Junichi's and Pernilla's credentials, Lund, Stockholm, Oxford, were highly attractive to me, being very appreciably more respectable than any institutions further west. However "emptiness plays a key role in identifying socio-cultural diversity", caused me considerable unease. What is "cognitive linguistics" ? What is "diachronic change" ? What is "kaleidoscopic grammar" ? What is "typology" ? Forgive my ignorance.

There is, in fact, a substantial section dealing with The Seafarer, and I at first assumed this part was written by Pernilla, who is Swedish. I had discovered these comments in Google Books. However, now that Sense of Emptiness, 2012, has come into my hands I realise that they were actually written by Tatyana Solomonik-Pankrashova, Vilnius University, Lithuania, see above. Tatyana reveals some familiarity with Old Scandinavian myth and idiom, and has a refreshingly pan-European interest in these areas, unlike the average Anglo-American Anglo-Saxonist. It is a great pity, though, that the seafarer's central crux translation is by S.A.J.Bradley. As follows:

Sadly, Bradley's crux translation is not bad, it's atrocious. It might be called a scrutiny to one's intellectual alacrity. Virtually all the key words are given a faulty interpretation: hyge and modsefa are not interchangeable; hweorfeð doesn't mean wanders; mereflode doesn't mean ocean tide; eorþan sceatas doesn't mean earth's expanses; cymeð eft doesn't mean comes back; gifre ond grædig may imply avid, but not covetous; anfloga doesn't mean lone flier; gielleð and hweteð don't mean calls and urges; onwæl weg is seriously mis-transcribed here, and doesn't mean on the whale-path; hreþer unwearnum certainly doesn't mean spirit irresistibly; ofer holma gelagu doesn't mean over waters of oceans. Bradley reads the text to suit his preconceived purpose.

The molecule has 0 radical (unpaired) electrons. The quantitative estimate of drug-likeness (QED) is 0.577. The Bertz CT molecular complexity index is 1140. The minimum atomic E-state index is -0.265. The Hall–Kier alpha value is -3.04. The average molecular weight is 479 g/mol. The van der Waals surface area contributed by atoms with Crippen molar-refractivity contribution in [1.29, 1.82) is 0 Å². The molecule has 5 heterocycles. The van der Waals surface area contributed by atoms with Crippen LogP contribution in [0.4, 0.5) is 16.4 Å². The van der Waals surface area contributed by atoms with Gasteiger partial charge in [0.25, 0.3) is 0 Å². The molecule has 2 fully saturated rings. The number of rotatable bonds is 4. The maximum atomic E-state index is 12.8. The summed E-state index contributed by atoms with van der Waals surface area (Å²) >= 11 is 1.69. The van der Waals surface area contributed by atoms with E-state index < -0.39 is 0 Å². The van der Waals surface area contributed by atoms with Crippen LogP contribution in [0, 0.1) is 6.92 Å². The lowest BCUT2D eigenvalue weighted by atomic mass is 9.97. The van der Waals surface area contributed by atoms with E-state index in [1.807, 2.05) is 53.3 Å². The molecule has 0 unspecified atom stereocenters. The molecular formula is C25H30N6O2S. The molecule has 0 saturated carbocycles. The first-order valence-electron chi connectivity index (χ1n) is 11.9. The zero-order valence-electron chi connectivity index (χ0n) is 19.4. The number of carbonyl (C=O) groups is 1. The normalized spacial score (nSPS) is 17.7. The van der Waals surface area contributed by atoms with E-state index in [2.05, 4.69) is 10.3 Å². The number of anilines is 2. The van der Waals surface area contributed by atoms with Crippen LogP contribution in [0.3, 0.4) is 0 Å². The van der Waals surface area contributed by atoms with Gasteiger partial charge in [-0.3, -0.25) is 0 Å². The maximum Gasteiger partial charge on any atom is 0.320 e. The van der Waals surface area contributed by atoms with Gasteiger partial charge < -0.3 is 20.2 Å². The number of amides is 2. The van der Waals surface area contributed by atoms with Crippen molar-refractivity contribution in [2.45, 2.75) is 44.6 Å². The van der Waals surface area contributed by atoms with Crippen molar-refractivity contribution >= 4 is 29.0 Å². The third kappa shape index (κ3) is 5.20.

Within the pages of The Sense of Emptiness, when once what Mark Griffith has called the verbal junk of cognition has been jettisoned, and the bewildering bafflegab of emptiness has been erased, we get down to some revealing information about wæl-weg. See here for the arguable links of wongas with sceatas, and come thus to appreciate the arguable links of sceatas with wæl weg. A substantial extract from The Sense of Emptiness is given below:

cuckoo or hawk ?
OK: gök/hök; gawk/hawk;
but the hawk hardly has "a mournful cry".
val means death; kyrie means choose.
anfloga means on-flier.



Engelholm ?         Oresund ?

Recent makers of Anglo-Saxon dictionaries, especially The [!] Old English Dictionary, strongly resemble people setting out to fill in crossword puzzles without reading the clues. It can be done, but makes very little sense.

The Rev. Joseph Bosworth, Dr. Phil. of Leyden, etc, on the other hand, knew what he was doing and talking about; even if misguided by Bede.


 

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My fellow man I do not care for
I often ask me what he's there for
The only answer I can find
Is reproduction of his kind
 
Ogden Nash